Remembering Yorick by Elizabeth Sylvia

“I knew him, Horatio.” – Hamlet (5.1.168)

Often, at home, I unpinned Yorick’s bells
and put them on myself, taking a bit
of laughter’s weight, for being teased requires
greater patience than you think. I would dance
and jingle by the cook pot while he drank
a jug of bitter ale. I loved him though
his back were question-crooked with the work
of jest, and no one called the way he loosed
and caught the brightly painted balls a skill.
He was a man for all; he carried children
in his arms and made allowance for the spit
of a child-prince who thought his kisses
were indeed a gift. Yorick brought lightness
to winter’s darkened air, spun hoops of fire
on the night we met that flashed, reflected
in his eyes. I didn’t note the whirling hoop
ascend but marked the patient hands I knew
already in that moment would attend
and break the arc of fall by catching it.
That’s how it was with Yorick: commotion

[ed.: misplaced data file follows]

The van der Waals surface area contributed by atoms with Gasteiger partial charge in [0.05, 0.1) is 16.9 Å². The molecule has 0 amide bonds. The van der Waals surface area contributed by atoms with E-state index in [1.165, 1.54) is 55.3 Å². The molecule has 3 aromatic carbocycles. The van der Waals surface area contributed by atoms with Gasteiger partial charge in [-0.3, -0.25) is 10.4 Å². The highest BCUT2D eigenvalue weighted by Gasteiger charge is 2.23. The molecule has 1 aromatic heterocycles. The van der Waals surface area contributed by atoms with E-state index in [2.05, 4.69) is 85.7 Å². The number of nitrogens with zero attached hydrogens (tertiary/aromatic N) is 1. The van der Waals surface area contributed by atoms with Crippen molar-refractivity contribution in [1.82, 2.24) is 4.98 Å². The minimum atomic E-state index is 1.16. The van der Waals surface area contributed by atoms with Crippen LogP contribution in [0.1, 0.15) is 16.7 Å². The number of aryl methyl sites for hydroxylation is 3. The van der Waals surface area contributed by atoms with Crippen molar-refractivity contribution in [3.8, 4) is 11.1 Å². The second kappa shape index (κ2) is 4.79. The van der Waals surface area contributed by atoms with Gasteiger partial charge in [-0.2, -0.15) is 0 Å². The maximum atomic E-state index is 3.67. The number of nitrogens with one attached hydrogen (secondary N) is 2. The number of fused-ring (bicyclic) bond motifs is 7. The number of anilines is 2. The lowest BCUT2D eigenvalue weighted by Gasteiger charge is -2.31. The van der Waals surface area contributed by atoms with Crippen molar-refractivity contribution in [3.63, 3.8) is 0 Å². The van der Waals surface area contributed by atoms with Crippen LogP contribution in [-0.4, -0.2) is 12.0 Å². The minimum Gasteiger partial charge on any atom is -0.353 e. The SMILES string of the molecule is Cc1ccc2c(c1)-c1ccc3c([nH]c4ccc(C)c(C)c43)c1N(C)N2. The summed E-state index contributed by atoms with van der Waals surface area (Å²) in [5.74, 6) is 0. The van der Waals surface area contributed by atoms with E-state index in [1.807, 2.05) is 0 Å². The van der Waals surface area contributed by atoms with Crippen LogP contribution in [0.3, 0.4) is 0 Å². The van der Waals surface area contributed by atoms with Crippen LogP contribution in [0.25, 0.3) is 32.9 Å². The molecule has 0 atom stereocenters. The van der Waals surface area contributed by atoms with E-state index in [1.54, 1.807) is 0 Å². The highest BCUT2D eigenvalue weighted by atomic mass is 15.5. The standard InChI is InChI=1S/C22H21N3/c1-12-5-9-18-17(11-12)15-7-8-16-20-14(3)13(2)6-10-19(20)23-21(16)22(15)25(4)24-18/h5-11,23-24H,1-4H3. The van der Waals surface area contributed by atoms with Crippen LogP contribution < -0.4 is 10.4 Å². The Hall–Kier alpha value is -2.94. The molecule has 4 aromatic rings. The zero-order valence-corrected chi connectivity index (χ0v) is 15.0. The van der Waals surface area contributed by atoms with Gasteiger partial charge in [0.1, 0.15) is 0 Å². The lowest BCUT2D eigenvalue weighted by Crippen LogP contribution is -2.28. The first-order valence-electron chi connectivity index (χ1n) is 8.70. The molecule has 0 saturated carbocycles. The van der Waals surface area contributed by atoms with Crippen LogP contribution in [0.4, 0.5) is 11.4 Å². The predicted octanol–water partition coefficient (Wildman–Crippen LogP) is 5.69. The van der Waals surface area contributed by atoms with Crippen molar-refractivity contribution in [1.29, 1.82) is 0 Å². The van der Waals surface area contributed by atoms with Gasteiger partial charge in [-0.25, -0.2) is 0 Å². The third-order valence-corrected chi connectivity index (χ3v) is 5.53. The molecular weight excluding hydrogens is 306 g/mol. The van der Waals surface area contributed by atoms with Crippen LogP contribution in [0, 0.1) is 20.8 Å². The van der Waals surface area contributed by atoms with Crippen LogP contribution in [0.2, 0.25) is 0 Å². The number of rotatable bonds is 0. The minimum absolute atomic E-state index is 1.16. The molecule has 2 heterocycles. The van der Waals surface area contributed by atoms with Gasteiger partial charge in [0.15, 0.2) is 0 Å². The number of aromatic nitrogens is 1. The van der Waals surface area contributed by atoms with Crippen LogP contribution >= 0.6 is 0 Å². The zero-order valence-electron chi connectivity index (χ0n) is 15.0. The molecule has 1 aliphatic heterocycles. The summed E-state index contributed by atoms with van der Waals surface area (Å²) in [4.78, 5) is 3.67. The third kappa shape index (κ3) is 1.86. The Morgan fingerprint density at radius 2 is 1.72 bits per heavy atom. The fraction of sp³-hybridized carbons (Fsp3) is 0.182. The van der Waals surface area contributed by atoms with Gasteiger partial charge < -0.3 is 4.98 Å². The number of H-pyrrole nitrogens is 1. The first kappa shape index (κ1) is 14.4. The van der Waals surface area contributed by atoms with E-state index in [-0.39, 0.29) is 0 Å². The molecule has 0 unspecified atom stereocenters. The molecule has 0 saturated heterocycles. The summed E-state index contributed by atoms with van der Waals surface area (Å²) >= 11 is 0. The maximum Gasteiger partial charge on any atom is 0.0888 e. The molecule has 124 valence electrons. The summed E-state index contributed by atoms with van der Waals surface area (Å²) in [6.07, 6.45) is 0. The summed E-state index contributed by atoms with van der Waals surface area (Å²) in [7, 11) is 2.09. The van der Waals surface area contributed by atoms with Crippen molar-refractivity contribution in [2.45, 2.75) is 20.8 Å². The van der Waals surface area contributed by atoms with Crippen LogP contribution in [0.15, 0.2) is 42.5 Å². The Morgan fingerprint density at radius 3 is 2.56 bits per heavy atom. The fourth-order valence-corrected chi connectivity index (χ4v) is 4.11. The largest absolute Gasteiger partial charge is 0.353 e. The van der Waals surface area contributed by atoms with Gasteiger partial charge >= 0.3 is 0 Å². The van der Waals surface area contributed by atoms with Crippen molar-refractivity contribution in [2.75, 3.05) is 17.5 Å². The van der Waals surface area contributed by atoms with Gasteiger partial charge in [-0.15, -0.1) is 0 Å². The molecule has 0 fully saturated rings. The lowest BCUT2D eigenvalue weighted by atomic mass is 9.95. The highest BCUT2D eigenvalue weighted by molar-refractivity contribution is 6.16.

and disorder in an antic orbit,
clouding up the sky like mists of blackish
gnats surrounding him that drove the aping
courtiers to wilder and more painful jests
but at the center always quiet stillness
pared of question like a churchyard bone.

Elizabeth Sylvia is a poet living with her family in Massachusetts where she teaches high school English and coaches debate. Elizabeth began submitting poems for publication in 2018, and her work has been featured in most recently Pleiades, J Journal, and Smoky Blue Literary Arts. She has additional work forthcoming in Salamander, Chatauqua, and Crab Creek, among others.